hobby content creation, monetization, enshittification

A poster on Mastodon (sorry can’t find it), recently said something like “every website you’ve used for the last ten years has gotten continually worse”, a nod to Doctorow’s enshittification. IMO that applies to for-profit sites rather than hobby sites.


A related problem is hobby sites that wish they were for-profit sites, and moan relentlessly that their audience won’t support them in the manner they are accustomed (or aspiring) to.

Example: dude has a podcast about a hobby topic and fancies himself a Radio Personality with Very High Production Values. Bought a professional mic, boom, outsources editing and distributes in 512kbps Dolby 2000 or whatev. “OMG, my expenses are killing me, y’all gotta donate.”

Newsflash: if customers wanted what you are selling they’d be buying it. Maybe they want to hear about Netflix new releases (or whatever) recorded on an iPhone and distributed at 32kbps and aren’t ya know, interested in underwriting your fantasy life. Loyal listeners will gladly contribute in other ways, like helping distribute your content with their excess bandwidth over P2P. But then you’d lose all that sweet, sweet walled-garden Spotify/iTunes analytics, amirite?

RV Travel

I’ve been reading RV Travel for a few years, and even through them a few bucks when I had a salary. But I recently unsubbed from the newsletters because of incessant bellyaching about how the market isn’t giving them what they want.

Readers are frustrated. Here’s why. Last week in this space I asked you to please be patient with us as we transition to the new system. It will take us at least a month, even two, to get most everything working properly. Until then, some ads may be too “in your face” and some of the ads may displease you. Let me reassure you that we’re working hard to make things better.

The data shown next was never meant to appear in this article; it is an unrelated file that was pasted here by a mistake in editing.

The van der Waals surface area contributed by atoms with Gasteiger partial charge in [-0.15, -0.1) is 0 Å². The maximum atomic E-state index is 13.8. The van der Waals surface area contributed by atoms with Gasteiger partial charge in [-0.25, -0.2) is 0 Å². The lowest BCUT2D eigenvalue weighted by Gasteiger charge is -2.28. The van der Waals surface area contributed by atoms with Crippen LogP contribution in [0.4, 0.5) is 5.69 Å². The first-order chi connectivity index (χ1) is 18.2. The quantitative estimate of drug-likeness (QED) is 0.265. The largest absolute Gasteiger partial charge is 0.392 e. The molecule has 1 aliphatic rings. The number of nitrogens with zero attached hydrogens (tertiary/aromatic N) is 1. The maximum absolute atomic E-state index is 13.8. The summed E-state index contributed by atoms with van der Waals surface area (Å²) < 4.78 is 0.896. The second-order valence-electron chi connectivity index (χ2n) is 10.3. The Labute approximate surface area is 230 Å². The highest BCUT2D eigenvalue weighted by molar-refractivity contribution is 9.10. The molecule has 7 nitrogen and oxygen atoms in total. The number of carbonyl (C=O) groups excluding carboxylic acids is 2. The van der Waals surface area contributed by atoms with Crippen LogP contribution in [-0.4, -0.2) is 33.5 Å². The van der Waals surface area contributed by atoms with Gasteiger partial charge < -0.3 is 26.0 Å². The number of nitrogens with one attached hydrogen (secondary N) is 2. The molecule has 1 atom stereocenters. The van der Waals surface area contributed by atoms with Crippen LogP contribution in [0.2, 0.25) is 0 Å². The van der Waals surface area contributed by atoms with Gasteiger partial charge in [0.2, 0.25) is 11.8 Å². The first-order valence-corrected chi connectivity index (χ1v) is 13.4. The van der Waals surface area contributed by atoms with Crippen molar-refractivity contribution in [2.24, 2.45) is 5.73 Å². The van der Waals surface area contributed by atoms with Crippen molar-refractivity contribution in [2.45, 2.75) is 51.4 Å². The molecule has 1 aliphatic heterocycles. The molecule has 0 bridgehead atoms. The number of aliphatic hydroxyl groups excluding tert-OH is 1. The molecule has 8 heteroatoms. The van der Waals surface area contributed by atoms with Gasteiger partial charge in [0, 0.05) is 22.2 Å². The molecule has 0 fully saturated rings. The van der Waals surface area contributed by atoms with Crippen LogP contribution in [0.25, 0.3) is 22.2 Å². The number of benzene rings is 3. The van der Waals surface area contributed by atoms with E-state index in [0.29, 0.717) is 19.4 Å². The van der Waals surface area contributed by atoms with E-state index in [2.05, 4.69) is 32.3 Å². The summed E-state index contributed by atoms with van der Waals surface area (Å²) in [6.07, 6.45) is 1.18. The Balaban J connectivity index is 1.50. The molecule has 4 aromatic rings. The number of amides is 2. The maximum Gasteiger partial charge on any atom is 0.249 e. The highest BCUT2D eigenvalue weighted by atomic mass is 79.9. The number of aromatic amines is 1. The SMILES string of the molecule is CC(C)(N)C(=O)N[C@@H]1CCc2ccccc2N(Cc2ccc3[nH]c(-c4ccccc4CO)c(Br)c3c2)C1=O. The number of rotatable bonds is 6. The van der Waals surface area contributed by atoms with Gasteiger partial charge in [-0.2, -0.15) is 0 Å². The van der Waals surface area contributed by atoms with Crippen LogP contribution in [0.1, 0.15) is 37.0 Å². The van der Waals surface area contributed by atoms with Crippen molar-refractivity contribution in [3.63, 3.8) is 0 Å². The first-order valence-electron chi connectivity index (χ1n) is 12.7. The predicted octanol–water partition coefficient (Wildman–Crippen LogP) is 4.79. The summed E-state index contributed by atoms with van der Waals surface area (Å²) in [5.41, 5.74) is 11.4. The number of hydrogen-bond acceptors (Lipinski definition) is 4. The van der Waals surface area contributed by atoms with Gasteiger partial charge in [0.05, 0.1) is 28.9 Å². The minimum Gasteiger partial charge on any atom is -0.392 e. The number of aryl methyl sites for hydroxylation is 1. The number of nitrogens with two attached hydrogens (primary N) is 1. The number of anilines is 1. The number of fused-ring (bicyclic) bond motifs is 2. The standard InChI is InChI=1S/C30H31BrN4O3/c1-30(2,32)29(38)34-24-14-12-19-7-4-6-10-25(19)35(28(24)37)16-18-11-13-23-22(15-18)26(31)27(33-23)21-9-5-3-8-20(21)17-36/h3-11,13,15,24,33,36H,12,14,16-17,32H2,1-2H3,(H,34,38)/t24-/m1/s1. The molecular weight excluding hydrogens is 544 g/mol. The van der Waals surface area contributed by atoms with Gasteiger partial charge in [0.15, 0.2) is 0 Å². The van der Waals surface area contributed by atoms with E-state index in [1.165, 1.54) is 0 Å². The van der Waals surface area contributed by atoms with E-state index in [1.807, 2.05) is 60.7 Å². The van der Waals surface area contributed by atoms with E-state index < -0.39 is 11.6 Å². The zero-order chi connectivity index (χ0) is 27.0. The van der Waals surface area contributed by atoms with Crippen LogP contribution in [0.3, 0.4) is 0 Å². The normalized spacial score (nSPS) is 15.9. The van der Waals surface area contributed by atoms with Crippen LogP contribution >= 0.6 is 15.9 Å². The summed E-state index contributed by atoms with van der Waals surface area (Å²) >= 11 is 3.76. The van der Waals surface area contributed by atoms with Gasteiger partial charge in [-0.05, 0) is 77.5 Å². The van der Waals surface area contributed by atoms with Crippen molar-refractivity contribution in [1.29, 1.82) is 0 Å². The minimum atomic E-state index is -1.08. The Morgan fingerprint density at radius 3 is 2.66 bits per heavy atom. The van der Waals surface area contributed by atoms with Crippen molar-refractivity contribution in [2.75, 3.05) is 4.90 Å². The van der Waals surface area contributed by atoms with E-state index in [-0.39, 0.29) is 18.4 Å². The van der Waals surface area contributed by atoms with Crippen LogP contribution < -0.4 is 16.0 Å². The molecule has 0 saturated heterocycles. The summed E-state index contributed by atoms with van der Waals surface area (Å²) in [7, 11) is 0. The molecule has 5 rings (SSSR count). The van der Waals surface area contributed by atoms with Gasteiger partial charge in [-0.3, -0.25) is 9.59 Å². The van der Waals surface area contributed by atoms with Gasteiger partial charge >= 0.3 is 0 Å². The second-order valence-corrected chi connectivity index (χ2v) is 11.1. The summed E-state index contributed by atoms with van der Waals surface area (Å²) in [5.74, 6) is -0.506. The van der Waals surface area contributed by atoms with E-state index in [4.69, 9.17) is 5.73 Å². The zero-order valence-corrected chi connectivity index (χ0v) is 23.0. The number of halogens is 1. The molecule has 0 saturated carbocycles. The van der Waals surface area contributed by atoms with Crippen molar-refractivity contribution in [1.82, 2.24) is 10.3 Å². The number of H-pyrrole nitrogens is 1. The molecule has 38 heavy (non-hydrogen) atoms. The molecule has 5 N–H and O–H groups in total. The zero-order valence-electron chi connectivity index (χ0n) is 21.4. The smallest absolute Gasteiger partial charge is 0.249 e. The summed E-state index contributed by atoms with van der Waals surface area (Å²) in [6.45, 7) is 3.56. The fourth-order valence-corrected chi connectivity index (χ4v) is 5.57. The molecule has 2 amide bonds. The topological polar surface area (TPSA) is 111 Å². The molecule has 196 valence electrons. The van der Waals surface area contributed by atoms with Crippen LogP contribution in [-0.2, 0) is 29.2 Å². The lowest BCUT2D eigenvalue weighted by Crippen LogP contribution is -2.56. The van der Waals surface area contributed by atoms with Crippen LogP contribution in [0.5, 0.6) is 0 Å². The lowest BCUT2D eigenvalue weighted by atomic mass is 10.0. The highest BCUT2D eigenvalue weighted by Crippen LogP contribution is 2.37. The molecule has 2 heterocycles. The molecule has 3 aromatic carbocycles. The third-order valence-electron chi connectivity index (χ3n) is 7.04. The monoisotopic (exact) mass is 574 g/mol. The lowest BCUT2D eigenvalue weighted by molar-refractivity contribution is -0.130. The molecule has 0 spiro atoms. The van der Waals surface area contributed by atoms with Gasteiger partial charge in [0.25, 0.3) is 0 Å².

You are frustrated because you can’t stay afloat selling your hobby content. The readers are frustrated because of your choices made trying to make it work..

I urge you to read this newsletter on a computer rather than a mobile device. It is so much easier to navigate and it looks much better.

“Best viewed in [fill in the blank]” has been a marker of clueless content creators since the 90s. The users choose how they want to consume content, not you.

Our server costs alone are staggering

Hmmm, should we control costs or expect readership to pay for our choices?

We were very close to cutting our editorial budget: not enough money to pay writers decently.

What if the audience doesn’t want or need a professional editorial staff?

I will not seek out “content creators” or crank out copy with A.I. just to fill space. What you would end up with would be generic, boring, wordy, inaccurate word-crap.

  1. there are passionate amateurs with expertise that would contribute content in return for a link back to their site/channel/whatever.
  2. there is no reason to “fill space”; publish content when you have it. You are not the NYT that millions rely on for daily contnet
  3. you assume that your paid staff isn’t already writing “generic, boring, wordy, inaccurate word-crap”.

Many of you wrote us this past week to complain. “I’m done with RV Travel,” some said. Others who have donated to us in the past said, “No more.”

Your audience, including this donor, is saying things you need to listen to carefully. It is not the audience’s job to support your project. It’s your job to make content so valuable to the audience that they like it more than they like their own money.

Last Thursday, Google announced that it’s changing its search engine to deliver results on its main search page using artificial intelligence. This is terrible news for most small publishers (and most big ones, too). There will no longer be a need for you and me to click through to individual websites to get information.